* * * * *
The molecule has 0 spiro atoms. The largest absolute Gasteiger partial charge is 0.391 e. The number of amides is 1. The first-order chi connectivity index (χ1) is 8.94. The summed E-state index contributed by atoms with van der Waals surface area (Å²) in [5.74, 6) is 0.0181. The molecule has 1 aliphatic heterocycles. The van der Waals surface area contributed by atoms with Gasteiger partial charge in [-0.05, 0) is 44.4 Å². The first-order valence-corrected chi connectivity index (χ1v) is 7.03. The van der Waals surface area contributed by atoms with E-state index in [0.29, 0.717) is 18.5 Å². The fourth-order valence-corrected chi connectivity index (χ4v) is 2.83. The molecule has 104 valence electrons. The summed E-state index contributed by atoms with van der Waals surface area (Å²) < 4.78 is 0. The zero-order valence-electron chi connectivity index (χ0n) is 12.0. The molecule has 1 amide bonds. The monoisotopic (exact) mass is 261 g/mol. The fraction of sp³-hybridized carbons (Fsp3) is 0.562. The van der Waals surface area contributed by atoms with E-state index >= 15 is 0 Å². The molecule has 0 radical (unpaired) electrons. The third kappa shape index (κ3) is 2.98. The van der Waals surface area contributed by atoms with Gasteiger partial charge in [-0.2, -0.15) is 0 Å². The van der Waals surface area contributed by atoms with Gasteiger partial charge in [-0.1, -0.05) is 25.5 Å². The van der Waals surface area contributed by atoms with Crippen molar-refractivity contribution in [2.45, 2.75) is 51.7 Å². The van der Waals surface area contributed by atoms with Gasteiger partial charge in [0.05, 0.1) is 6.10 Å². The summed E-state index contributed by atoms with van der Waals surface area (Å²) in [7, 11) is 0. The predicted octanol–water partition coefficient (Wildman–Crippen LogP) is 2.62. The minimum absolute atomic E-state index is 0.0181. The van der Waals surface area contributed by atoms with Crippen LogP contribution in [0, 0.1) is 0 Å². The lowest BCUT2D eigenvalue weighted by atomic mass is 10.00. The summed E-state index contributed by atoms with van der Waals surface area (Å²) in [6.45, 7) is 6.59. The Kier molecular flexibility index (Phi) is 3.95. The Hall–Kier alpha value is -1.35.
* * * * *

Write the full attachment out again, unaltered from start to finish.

The molecule has 0 spiro atoms. The largest absolute Gasteiger partial charge is 0.391 e. The number of amides is 1. The first-order chi connectivity index (χ1) is 8.94. The summed E-state index contributed by atoms with van der Waals surface area (Å²) in [5.74, 6) is 0.0181. The molecule has 1 aliphatic heterocycles. The van der Waals surface area contributed by atoms with Gasteiger partial charge in [-0.05, 0) is 44.4 Å². The first-order valence-corrected chi connectivity index (χ1v) is 7.03. The van der Waals surface area contributed by atoms with E-state index in [0.29, 0.717) is 18.5 Å². The fourth-order valence-corrected chi connectivity index (χ4v) is 2.83. The molecule has 104 valence electrons. The summed E-state index contributed by atoms with van der Waals surface area (Å²) < 4.78 is 0. The zero-order valence-electron chi connectivity index (χ0n) is 12.0. The molecule has 1 amide bonds. The monoisotopic (exact) mass is 261 g/mol. The fraction of sp³-hybridized carbons (Fsp3) is 0.562. The van der Waals surface area contributed by atoms with E-state index >= 15 is 0 Å². The molecule has 0 radical (unpaired) electrons. The third kappa shape index (κ3) is 2.98. The van der Waals surface area contributed by atoms with Gasteiger partial charge in [-0.2, -0.15) is 0 Å². The van der Waals surface area contributed by atoms with Gasteiger partial charge in [-0.1, -0.05) is 25.5 Å². The van der Waals surface area contributed by atoms with Crippen molar-refractivity contribution in [2.45, 2.75) is 51.7 Å². The van der Waals surface area contributed by atoms with Gasteiger partial charge in [0.05, 0.1) is 6.10 Å². The summed E-state index contributed by atoms with van der Waals surface area (Å²) in [7, 11) is 0. The predicted octanol–water partition coefficient (Wildman–Crippen LogP) is 2.62. The minimum absolute atomic E-state index is 0.0181. The van der Waals surface area contributed by atoms with Crippen LogP contribution in [0, 0.1) is 0 Å². The lowest BCUT2D eigenvalue weighted by atomic mass is 10.00. The summed E-state index contributed by atoms with van der Waals surface area (Å²) in [6.45, 7) is 6.59. The Kier molecular flexibility index (Phi) is 3.95. The Hall–Kier alpha value is -1.35.